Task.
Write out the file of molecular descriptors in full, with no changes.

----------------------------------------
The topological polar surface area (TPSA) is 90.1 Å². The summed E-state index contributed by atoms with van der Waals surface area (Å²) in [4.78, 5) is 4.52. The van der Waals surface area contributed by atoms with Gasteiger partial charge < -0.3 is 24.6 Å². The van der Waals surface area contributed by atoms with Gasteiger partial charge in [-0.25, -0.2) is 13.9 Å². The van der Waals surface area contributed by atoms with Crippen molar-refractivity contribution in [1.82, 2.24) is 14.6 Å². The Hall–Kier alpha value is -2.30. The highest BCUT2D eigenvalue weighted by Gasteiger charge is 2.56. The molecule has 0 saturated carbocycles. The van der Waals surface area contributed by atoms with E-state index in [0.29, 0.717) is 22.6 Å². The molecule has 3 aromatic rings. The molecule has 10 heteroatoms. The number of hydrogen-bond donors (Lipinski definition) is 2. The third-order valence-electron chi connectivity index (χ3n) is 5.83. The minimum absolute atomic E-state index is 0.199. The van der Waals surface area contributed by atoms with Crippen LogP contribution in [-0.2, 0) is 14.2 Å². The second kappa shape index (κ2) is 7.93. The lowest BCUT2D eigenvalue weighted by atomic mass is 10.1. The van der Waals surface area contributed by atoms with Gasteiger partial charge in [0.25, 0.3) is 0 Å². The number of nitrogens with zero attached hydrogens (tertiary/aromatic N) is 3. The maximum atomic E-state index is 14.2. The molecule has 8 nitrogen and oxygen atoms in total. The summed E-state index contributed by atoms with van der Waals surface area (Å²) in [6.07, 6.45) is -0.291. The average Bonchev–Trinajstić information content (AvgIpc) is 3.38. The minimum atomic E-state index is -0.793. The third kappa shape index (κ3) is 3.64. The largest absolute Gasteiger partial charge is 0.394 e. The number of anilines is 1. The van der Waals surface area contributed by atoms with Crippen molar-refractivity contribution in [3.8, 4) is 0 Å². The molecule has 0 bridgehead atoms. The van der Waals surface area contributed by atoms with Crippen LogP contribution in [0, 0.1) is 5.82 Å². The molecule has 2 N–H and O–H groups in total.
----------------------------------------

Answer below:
The topological polar surface area (TPSA) is 90.1 Å². The summed E-state index contributed by atoms with van der Waals surface area (Å²) in [4.78, 5) is 4.52. The van der Waals surface area contributed by atoms with Gasteiger partial charge < -0.3 is 24.6 Å². The van der Waals surface area contributed by atoms with Gasteiger partial charge in [-0.25, -0.2) is 13.9 Å². The van der Waals surface area contributed by atoms with Crippen molar-refractivity contribution in [1.82, 2.24) is 14.6 Å². The Hall–Kier alpha value is -2.30. The highest BCUT2D eigenvalue weighted by Gasteiger charge is 2.56. The molecule has 0 saturated carbocycles. The van der Waals surface area contributed by atoms with E-state index in [0.29, 0.717) is 22.6 Å². The molecule has 3 aromatic rings. The molecule has 10 heteroatoms. The number of hydrogen-bond donors (Lipinski definition) is 2. The third-order valence-electron chi connectivity index (χ3n) is 5.83. The minimum absolute atomic E-state index is 0.199. The van der Waals surface area contributed by atoms with Crippen LogP contribution in [-0.2, 0) is 14.2 Å². The second kappa shape index (κ2) is 7.93. The lowest BCUT2D eigenvalue weighted by atomic mass is 10.1. The van der Waals surface area contributed by atoms with Gasteiger partial charge in [0.25, 0.3) is 0 Å². The number of nitrogens with zero attached hydrogens (tertiary/aromatic N) is 3. The maximum atomic E-state index is 14.2. The molecule has 8 nitrogen and oxygen atoms in total. The summed E-state index contributed by atoms with van der Waals surface area (Å²) in [6.07, 6.45) is -0.291. The average Bonchev–Trinajstić information content (AvgIpc) is 3.38. The minimum atomic E-state index is -0.793. The third kappa shape index (κ3) is 3.64. The largest absolute Gasteiger partial charge is 0.394 e. The number of anilines is 1. The van der Waals surface area contributed by atoms with Crippen molar-refractivity contribution in [3.8, 4) is 0 Å². The molecule has 0 bridgehead atoms. The van der Waals surface area contributed by atoms with Crippen LogP contribution in [0, 0.1) is 5.82 Å². The molecule has 2 N–H and O–H groups in total.